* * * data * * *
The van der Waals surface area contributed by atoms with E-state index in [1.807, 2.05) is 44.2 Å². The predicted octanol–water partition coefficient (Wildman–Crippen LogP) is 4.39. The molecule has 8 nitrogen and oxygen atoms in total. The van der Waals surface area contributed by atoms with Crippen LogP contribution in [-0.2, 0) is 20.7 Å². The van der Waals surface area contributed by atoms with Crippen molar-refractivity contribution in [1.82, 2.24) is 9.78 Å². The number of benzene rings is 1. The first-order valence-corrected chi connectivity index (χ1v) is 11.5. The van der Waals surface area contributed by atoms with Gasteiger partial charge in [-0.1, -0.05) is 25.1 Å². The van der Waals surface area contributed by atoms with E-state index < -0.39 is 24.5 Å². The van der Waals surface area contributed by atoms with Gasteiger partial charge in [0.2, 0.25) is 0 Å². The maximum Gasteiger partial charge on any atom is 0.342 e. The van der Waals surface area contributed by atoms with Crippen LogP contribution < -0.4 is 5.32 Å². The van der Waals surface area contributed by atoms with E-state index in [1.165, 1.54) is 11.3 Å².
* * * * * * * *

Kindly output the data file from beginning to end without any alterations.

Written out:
The van der Waals surface area contributed by atoms with E-state index in [1.807, 2.05) is 44.2 Å². The predicted octanol–water partition coefficient (Wildman–Crippen LogP) is 4.39. The molecule has 8 nitrogen and oxygen atoms in total. The van der Waals surface area contributed by atoms with Crippen LogP contribution in [-0.2, 0) is 20.7 Å². The van der Waals surface area contributed by atoms with Crippen molar-refractivity contribution in [1.82, 2.24) is 9.78 Å². The number of benzene rings is 1. The first-order valence-corrected chi connectivity index (χ1v) is 11.5. The van der Waals surface area contributed by atoms with Gasteiger partial charge in [-0.1, -0.05) is 25.1 Å². The van der Waals surface area contributed by atoms with E-state index < -0.39 is 24.5 Å². The van der Waals surface area contributed by atoms with Gasteiger partial charge in [0.2, 0.25) is 0 Å². The maximum Gasteiger partial charge on any atom is 0.342 e. The van der Waals surface area contributed by atoms with Crippen LogP contribution < -0.4 is 5.32 Å². The van der Waals surface area contributed by atoms with E-state index in [1.165, 1.54) is 11.3 Å².